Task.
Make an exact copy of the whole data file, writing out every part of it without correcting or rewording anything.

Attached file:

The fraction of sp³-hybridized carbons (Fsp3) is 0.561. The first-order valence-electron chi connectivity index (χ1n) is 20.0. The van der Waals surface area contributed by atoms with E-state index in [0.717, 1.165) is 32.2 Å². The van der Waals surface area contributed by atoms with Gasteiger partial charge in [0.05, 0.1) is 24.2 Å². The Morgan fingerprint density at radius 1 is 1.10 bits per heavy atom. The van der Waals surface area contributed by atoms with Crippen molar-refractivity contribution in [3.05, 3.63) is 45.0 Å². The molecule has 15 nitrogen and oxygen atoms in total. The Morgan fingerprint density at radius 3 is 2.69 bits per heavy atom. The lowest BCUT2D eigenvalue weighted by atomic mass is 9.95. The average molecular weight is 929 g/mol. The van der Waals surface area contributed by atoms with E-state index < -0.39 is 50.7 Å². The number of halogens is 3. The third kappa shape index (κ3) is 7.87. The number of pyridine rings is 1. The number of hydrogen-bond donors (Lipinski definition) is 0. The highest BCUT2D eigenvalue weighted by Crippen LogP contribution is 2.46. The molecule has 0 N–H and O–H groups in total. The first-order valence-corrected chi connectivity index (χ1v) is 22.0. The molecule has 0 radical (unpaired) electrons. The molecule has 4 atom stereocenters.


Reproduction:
The fraction of sp³-hybridized carbons (Fsp3) is 0.561. The first-order valence-electron chi connectivity index (χ1n) is 20.0. The van der Waals surface area contributed by atoms with E-state index in [0.717, 1.165) is 32.2 Å². The van der Waals surface area contributed by atoms with Gasteiger partial charge in [0.05, 0.1) is 24.2 Å². The Morgan fingerprint density at radius 1 is 1.10 bits per heavy atom. The van der Waals surface area contributed by atoms with Crippen molar-refractivity contribution in [3.05, 3.63) is 45.0 Å². The molecule has 15 nitrogen and oxygen atoms in total. The Morgan fingerprint density at radius 3 is 2.69 bits per heavy atom. The lowest BCUT2D eigenvalue weighted by atomic mass is 9.95. The average molecular weight is 929 g/mol. The van der Waals surface area contributed by atoms with E-state index < -0.39 is 50.7 Å². The number of halogens is 3. The third kappa shape index (κ3) is 7.87. The number of pyridine rings is 1. The number of hydrogen-bond donors (Lipinski definition) is 0. The highest BCUT2D eigenvalue weighted by Crippen LogP contribution is 2.46. The molecule has 0 N–H and O–H groups in total. The first-order valence-corrected chi connectivity index (χ1v) is 22.0. The molecule has 0 radical (unpaired) electrons. The molecule has 4 atom stereocenters.